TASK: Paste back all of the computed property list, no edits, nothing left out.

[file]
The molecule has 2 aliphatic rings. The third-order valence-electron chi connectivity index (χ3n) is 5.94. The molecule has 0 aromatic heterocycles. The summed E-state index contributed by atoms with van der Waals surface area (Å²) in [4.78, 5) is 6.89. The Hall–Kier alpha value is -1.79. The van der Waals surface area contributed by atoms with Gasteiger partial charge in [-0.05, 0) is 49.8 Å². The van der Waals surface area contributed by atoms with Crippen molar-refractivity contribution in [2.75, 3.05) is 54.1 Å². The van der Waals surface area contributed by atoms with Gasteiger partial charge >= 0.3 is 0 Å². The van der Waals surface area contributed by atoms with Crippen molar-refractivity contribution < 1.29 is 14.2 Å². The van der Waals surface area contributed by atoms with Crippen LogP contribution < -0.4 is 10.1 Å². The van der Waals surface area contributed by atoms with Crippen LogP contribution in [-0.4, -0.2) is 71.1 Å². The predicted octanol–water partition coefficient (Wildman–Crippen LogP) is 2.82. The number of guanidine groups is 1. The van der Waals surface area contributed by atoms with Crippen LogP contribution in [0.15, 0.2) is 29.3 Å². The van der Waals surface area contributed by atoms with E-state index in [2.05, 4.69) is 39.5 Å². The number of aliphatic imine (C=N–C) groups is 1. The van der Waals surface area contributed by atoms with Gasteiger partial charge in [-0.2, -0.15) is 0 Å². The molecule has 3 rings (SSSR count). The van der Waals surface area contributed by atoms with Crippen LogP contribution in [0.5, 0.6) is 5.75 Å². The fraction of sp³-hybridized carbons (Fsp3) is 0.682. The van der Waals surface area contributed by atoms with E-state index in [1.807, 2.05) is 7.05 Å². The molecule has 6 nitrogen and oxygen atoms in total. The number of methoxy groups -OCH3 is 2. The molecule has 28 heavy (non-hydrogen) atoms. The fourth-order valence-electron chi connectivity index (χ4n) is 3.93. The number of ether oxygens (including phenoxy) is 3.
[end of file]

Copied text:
The molecule has 2 aliphatic rings. The third-order valence-electron chi connectivity index (χ3n) is 5.94. The molecule has 0 aromatic heterocycles. The summed E-state index contributed by atoms with van der Waals surface area (Å²) in [4.78, 5) is 6.89. The Hall–Kier alpha value is -1.79. The van der Waals surface area contributed by atoms with Gasteiger partial charge in [-0.05, 0) is 49.8 Å². The van der Waals surface area contributed by atoms with Crippen molar-refractivity contribution in [2.75, 3.05) is 54.1 Å². The van der Waals surface area contributed by atoms with Gasteiger partial charge >= 0.3 is 0 Å². The van der Waals surface area contributed by atoms with Crippen molar-refractivity contribution < 1.29 is 14.2 Å². The van der Waals surface area contributed by atoms with Crippen LogP contribution < -0.4 is 10.1 Å². The van der Waals surface area contributed by atoms with Crippen LogP contribution in [-0.4, -0.2) is 71.1 Å². The predicted octanol–water partition coefficient (Wildman–Crippen LogP) is 2.82. The number of guanidine groups is 1. The van der Waals surface area contributed by atoms with Crippen LogP contribution in [0.15, 0.2) is 29.3 Å². The van der Waals surface area contributed by atoms with E-state index in [2.05, 4.69) is 39.5 Å². The number of aliphatic imine (C=N–C) groups is 1. The van der Waals surface area contributed by atoms with Gasteiger partial charge in [-0.2, -0.15) is 0 Å². The molecule has 3 rings (SSSR count). The van der Waals surface area contributed by atoms with Crippen LogP contribution in [0.5, 0.6) is 5.75 Å². The fraction of sp³-hybridized carbons (Fsp3) is 0.682. The van der Waals surface area contributed by atoms with E-state index in [1.807, 2.05) is 7.05 Å². The molecule has 6 nitrogen and oxygen atoms in total. The number of methoxy groups -OCH3 is 2. The molecule has 28 heavy (non-hydrogen) atoms. The fourth-order valence-electron chi connectivity index (χ4n) is 3.93. The number of ether oxygens (including phenoxy) is 3.